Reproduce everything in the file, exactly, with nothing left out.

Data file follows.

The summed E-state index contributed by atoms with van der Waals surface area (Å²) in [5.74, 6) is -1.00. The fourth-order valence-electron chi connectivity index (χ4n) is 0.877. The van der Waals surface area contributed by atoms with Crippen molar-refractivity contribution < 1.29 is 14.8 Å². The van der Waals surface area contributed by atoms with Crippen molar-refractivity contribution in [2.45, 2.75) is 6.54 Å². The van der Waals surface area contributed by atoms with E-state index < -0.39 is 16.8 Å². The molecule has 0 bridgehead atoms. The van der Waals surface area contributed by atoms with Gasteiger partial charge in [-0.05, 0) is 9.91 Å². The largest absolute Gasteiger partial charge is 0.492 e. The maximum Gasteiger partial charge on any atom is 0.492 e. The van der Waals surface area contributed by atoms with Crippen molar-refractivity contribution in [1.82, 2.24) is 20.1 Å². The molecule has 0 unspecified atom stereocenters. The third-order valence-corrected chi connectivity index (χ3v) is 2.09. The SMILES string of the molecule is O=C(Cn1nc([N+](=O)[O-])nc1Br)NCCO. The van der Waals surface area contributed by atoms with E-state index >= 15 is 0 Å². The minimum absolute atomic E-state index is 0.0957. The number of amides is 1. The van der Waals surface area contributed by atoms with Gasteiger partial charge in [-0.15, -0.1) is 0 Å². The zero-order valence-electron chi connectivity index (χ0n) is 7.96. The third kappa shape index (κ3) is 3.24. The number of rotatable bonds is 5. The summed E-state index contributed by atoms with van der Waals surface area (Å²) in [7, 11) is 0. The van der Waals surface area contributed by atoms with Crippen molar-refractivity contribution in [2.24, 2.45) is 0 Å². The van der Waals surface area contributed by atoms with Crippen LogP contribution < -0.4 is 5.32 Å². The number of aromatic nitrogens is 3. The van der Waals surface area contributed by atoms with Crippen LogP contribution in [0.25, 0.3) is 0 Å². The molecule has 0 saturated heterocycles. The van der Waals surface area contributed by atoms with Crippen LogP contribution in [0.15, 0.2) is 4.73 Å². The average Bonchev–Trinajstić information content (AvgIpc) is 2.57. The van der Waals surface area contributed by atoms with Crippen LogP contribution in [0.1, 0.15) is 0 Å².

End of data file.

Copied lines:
The summed E-state index contributed by atoms with van der Waals surface area (Å²) in [5.74, 6) is -1.00. The fourth-order valence-electron chi connectivity index (χ4n) is 0.877. The van der Waals surface area contributed by atoms with Crippen molar-refractivity contribution < 1.29 is 14.8 Å². The van der Waals surface area contributed by atoms with Crippen molar-refractivity contribution in [2.45, 2.75) is 6.54 Å². The van der Waals surface area contributed by atoms with E-state index < -0.39 is 16.8 Å². The molecule has 0 bridgehead atoms. The van der Waals surface area contributed by atoms with Gasteiger partial charge in [-0.05, 0) is 9.91 Å². The largest absolute Gasteiger partial charge is 0.492 e. The maximum Gasteiger partial charge on any atom is 0.492 e. The van der Waals surface area contributed by atoms with Crippen molar-refractivity contribution in [1.82, 2.24) is 20.1 Å². The molecule has 0 unspecified atom stereocenters. The third-order valence-corrected chi connectivity index (χ3v) is 2.09. The SMILES string of the molecule is O=C(Cn1nc([N+](=O)[O-])nc1Br)NCCO. The van der Waals surface area contributed by atoms with E-state index >= 15 is 0 Å². The minimum absolute atomic E-state index is 0.0957. The number of amides is 1. The van der Waals surface area contributed by atoms with Gasteiger partial charge in [-0.15, -0.1) is 0 Å². The zero-order valence-electron chi connectivity index (χ0n) is 7.96. The third kappa shape index (κ3) is 3.24. The number of rotatable bonds is 5. The summed E-state index contributed by atoms with van der Waals surface area (Å²) in [7, 11) is 0. The van der Waals surface area contributed by atoms with Crippen molar-refractivity contribution in [2.24, 2.45) is 0 Å². The van der Waals surface area contributed by atoms with Crippen LogP contribution < -0.4 is 5.32 Å². The number of aromatic nitrogens is 3. The van der Waals surface area contributed by atoms with Crippen LogP contribution in [0.25, 0.3) is 0 Å². The molecule has 0 saturated heterocycles. The van der Waals surface area contributed by atoms with Crippen LogP contribution in [0.15, 0.2) is 4.73 Å². The average Bonchev–Trinajstić information content (AvgIpc) is 2.57. The van der Waals surface area contributed by atoms with Crippen LogP contribution in [0.1, 0.15) is 0 Å².